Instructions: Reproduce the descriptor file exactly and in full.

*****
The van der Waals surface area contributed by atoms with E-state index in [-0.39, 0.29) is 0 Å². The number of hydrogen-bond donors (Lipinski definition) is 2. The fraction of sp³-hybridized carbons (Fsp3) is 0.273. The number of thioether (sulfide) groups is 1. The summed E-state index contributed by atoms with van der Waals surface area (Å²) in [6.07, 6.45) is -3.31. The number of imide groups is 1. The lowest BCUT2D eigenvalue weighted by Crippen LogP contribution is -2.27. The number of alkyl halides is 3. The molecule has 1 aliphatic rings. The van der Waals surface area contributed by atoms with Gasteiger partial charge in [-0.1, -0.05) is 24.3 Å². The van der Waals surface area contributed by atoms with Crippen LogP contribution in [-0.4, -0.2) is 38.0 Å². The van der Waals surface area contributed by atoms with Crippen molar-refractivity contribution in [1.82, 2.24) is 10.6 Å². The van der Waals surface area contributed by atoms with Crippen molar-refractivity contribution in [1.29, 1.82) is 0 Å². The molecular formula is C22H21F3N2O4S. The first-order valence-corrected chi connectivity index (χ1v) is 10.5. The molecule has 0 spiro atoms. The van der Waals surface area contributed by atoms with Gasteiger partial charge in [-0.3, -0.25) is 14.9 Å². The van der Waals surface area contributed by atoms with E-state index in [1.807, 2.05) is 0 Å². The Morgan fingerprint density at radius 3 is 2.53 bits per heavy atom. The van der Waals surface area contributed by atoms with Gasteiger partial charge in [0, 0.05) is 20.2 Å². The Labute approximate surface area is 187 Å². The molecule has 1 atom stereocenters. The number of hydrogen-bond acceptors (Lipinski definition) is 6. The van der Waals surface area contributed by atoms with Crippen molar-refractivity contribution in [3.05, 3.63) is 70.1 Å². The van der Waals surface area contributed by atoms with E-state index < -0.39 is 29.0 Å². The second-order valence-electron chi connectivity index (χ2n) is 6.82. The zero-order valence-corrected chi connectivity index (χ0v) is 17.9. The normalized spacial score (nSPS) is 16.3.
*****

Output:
The van der Waals surface area contributed by atoms with E-state index in [-0.39, 0.29) is 0 Å². The number of hydrogen-bond donors (Lipinski definition) is 2. The fraction of sp³-hybridized carbons (Fsp3) is 0.273. The number of thioether (sulfide) groups is 1. The summed E-state index contributed by atoms with van der Waals surface area (Å²) in [6.07, 6.45) is -3.31. The number of imide groups is 1. The lowest BCUT2D eigenvalue weighted by Crippen LogP contribution is -2.27. The number of alkyl halides is 3. The molecule has 1 aliphatic rings. The van der Waals surface area contributed by atoms with Gasteiger partial charge in [-0.1, -0.05) is 24.3 Å². The van der Waals surface area contributed by atoms with Crippen LogP contribution in [-0.4, -0.2) is 38.0 Å². The van der Waals surface area contributed by atoms with Crippen molar-refractivity contribution in [1.82, 2.24) is 10.6 Å². The van der Waals surface area contributed by atoms with Crippen molar-refractivity contribution in [1.29, 1.82) is 0 Å². The molecular formula is C22H21F3N2O4S. The first-order valence-corrected chi connectivity index (χ1v) is 10.5. The molecule has 0 spiro atoms. The van der Waals surface area contributed by atoms with Gasteiger partial charge in [-0.3, -0.25) is 14.9 Å². The van der Waals surface area contributed by atoms with E-state index in [1.807, 2.05) is 0 Å². The Morgan fingerprint density at radius 3 is 2.53 bits per heavy atom. The van der Waals surface area contributed by atoms with Gasteiger partial charge in [0, 0.05) is 20.2 Å². The Labute approximate surface area is 187 Å². The molecule has 1 atom stereocenters. The number of hydrogen-bond acceptors (Lipinski definition) is 6. The van der Waals surface area contributed by atoms with Crippen molar-refractivity contribution in [3.05, 3.63) is 70.1 Å². The van der Waals surface area contributed by atoms with E-state index < -0.39 is 29.0 Å². The second-order valence-electron chi connectivity index (χ2n) is 6.82. The zero-order valence-corrected chi connectivity index (χ0v) is 17.9. The normalized spacial score (nSPS) is 16.3.